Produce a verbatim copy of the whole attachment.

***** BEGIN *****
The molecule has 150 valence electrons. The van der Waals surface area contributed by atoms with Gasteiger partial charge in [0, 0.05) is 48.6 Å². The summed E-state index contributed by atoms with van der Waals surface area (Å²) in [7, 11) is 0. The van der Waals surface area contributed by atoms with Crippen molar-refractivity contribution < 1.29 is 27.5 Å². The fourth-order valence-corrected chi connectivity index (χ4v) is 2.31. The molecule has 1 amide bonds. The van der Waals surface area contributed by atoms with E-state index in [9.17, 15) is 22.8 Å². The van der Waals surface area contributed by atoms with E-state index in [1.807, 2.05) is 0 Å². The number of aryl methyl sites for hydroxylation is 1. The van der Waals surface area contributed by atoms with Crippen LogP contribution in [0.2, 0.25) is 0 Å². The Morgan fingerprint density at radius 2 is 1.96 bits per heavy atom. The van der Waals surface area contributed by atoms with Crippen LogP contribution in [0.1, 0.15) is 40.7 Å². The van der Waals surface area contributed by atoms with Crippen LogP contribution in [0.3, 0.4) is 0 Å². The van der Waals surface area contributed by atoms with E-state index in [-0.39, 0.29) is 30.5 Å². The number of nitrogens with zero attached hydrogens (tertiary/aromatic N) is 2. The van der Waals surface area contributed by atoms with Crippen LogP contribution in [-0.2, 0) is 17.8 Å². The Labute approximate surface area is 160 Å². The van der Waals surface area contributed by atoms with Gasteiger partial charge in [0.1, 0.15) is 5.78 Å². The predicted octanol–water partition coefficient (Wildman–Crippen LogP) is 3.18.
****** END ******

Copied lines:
The molecule has 150 valence electrons. The van der Waals surface area contributed by atoms with Gasteiger partial charge in [0, 0.05) is 48.6 Å². The summed E-state index contributed by atoms with van der Waals surface area (Å²) in [7, 11) is 0. The van der Waals surface area contributed by atoms with Crippen molar-refractivity contribution < 1.29 is 27.5 Å². The fourth-order valence-corrected chi connectivity index (χ4v) is 2.31. The molecule has 1 amide bonds. The van der Waals surface area contributed by atoms with E-state index in [9.17, 15) is 22.8 Å². The van der Waals surface area contributed by atoms with E-state index in [1.807, 2.05) is 0 Å². The number of aryl methyl sites for hydroxylation is 1. The van der Waals surface area contributed by atoms with Crippen LogP contribution in [0.2, 0.25) is 0 Å². The Morgan fingerprint density at radius 2 is 1.96 bits per heavy atom. The van der Waals surface area contributed by atoms with Crippen LogP contribution in [0.1, 0.15) is 40.7 Å². The van der Waals surface area contributed by atoms with Crippen LogP contribution in [0.3, 0.4) is 0 Å². The van der Waals surface area contributed by atoms with E-state index in [-0.39, 0.29) is 30.5 Å². The number of nitrogens with zero attached hydrogens (tertiary/aromatic N) is 2. The van der Waals surface area contributed by atoms with Crippen LogP contribution in [-0.2, 0) is 17.8 Å². The Labute approximate surface area is 160 Å². The van der Waals surface area contributed by atoms with Gasteiger partial charge in [0.1, 0.15) is 5.78 Å². The predicted octanol–water partition coefficient (Wildman–Crippen LogP) is 3.18.